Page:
Our first lecture event of the Autum 2010 season attracted a very good crowd to the Swoosh Lounge at the British School of Brussels on the evening of 28 September.
Dr David Ross of Huntsman, based in Everberg, gave a fascinating talk on dispersants: what they are, how and why we use them, and how skilled chemists design them for specific purposes.
In particular he focused on their use in a variety of applications - in particular the incredibly detailed formulations required to give modern DIY consumers paints and coatings with properties, in terms of coverage and useability for example, that were undreamt of only ten years ago.
One of the major challenges facing chemists working with dispersant design is the move to formulate with applications where the solvent is water. Water is seen as environmentally sound solvent, but to provide water based products that replicate the effects and properties of previous organic solvent-based formulations is not a trivial problem.
In an extended question and answer session the audience were able to ask some pertinent questions and recieved some interesting views - in particular on the efficacy (or otherwise) of the recent widescale use of dispersants in the recent BP oil crisis in the Gulf of Mexico.
Next meeting - Biorefineries
'Concepts for Future Biofuels Refineries' will be the topic of our next presentation by Prof. Franck Dumeignil from the Université de Lille. This takes place on Wednesday, October 27 in the Brel Theatre, British School of Brussels.
Prof Dumeignil is project coordinator for the EuroBioRef Project which is supported by €23 million funding from the EU's 7th Framework Programme. This project, which was launched on 1 March 2010, involves 28 partners from 14 countries and intends to develop a new highly integrated concept, moving from the current single feedstock, single product biofuel production to a refinery using multiple, non-edible, feedstocks, multiple processes and making multiple products, such as aviation fuel and chemicals.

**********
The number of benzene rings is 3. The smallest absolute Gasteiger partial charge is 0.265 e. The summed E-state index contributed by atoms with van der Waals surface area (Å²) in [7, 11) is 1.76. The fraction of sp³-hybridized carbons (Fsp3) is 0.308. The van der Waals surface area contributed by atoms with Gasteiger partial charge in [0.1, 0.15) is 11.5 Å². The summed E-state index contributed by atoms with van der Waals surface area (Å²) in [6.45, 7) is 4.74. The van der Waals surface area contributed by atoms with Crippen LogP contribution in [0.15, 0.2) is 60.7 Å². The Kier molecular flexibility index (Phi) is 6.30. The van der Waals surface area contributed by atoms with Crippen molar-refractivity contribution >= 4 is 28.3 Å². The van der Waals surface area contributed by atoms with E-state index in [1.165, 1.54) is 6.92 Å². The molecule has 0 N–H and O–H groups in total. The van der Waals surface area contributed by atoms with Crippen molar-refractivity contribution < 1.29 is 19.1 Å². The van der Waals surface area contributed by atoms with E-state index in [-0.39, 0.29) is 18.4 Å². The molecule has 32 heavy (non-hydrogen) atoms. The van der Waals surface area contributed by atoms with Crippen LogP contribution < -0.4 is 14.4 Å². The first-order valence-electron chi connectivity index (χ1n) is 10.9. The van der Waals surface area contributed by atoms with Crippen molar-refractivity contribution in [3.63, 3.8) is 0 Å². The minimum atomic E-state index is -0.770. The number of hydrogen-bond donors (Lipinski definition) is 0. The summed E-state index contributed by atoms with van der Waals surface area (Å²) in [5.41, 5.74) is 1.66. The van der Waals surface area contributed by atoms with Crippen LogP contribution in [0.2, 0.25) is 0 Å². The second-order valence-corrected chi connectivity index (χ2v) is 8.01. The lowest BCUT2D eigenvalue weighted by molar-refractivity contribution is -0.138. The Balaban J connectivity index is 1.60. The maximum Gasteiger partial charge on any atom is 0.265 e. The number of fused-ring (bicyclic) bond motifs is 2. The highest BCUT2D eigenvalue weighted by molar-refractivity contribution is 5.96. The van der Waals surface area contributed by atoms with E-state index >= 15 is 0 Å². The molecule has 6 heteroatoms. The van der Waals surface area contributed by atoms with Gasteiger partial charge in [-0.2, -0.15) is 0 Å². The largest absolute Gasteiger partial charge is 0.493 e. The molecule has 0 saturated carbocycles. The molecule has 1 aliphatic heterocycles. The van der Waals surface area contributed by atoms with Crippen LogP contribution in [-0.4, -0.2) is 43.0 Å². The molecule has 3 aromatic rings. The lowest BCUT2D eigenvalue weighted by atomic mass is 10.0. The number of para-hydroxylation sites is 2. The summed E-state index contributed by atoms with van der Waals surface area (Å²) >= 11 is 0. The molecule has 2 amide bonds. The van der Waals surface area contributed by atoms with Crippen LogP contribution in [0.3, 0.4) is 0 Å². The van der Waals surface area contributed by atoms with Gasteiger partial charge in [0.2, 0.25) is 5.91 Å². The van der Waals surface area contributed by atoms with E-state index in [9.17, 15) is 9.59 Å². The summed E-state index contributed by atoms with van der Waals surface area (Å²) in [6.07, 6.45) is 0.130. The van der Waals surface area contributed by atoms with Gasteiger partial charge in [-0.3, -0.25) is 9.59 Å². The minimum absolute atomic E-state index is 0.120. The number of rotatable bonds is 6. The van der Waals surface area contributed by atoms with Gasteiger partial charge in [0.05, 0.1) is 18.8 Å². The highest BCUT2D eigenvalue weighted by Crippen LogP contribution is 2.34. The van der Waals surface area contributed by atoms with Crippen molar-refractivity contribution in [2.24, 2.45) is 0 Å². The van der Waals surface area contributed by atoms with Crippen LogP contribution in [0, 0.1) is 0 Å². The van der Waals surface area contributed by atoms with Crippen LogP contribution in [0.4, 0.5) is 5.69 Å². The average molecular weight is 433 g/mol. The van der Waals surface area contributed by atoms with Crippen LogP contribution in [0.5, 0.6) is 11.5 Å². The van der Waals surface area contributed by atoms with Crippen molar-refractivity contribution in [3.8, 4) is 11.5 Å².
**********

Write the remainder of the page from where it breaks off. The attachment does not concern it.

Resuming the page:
With many years experience of the catalytic processes used to achieve some of these transformations, Prof. Dumeignil is well placed to discuss the matter. His lecture will review some aspects of the current know-how on biofuel production and describe some of the opportunities and approaches which will be used to drive the project forwards.
Our colleagues in the IMechE are organising a visit to the Fusion Expo organised by ITER-Belgium and the Association “EURATOM-Belgian State” at 14:00 on Saturday 30 October.
The Fusion Expo is an exhibition on nuclear fusion and its potential as a possible sustainable future energy source. In view of the multitude of technologies required to build and operate the device, the ITER fusion device, currently under construction in the south of France, is probably the most ambitious scientific project ever initiated.
The exhibition is at the Palais des Academies in Brussels from October 25 until November 15. The IMechE has reserved a guided tour of this exhibition in ENGLISH. The tour should take about 90 minutes and is free of charge.
IMechE has extended an invitation to RSC members to join them at this event. If you wish to join the tour on 30 October, please reserve your place in advance by emailing Paul Bennington, the IMechE Benelux chairman, to confirm your participation.